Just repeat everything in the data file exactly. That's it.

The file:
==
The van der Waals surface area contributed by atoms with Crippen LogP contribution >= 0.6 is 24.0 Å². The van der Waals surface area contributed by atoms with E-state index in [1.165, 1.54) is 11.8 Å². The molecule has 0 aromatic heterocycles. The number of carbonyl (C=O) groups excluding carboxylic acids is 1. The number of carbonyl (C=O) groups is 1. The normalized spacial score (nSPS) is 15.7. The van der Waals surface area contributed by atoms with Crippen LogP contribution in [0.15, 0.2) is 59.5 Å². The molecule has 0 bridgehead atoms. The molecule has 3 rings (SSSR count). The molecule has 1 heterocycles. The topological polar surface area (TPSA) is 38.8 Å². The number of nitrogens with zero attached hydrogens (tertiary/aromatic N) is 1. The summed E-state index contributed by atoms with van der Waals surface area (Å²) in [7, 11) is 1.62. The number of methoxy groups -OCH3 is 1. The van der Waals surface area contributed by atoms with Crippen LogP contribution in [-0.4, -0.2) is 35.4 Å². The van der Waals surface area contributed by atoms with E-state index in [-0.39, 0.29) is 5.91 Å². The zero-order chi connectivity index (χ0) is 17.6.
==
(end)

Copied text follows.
The van der Waals surface area contributed by atoms with Crippen LogP contribution >= 0.6 is 24.0 Å². The van der Waals surface area contributed by atoms with E-state index in [1.165, 1.54) is 11.8 Å². The molecule has 0 aromatic heterocycles. The number of carbonyl (C=O) groups excluding carboxylic acids is 1. The number of carbonyl (C=O) groups is 1. The normalized spacial score (nSPS) is 15.7. The van der Waals surface area contributed by atoms with Crippen LogP contribution in [0.15, 0.2) is 59.5 Å². The molecule has 0 bridgehead atoms. The molecule has 3 rings (SSSR count). The molecule has 1 heterocycles. The topological polar surface area (TPSA) is 38.8 Å². The number of nitrogens with zero attached hydrogens (tertiary/aromatic N) is 1. The summed E-state index contributed by atoms with van der Waals surface area (Å²) in [7, 11) is 1.62. The number of methoxy groups -OCH3 is 1. The van der Waals surface area contributed by atoms with Crippen LogP contribution in [-0.4, -0.2) is 35.4 Å². The van der Waals surface area contributed by atoms with E-state index in [-0.39, 0.29) is 5.91 Å². The zero-order chi connectivity index (χ0) is 17.6.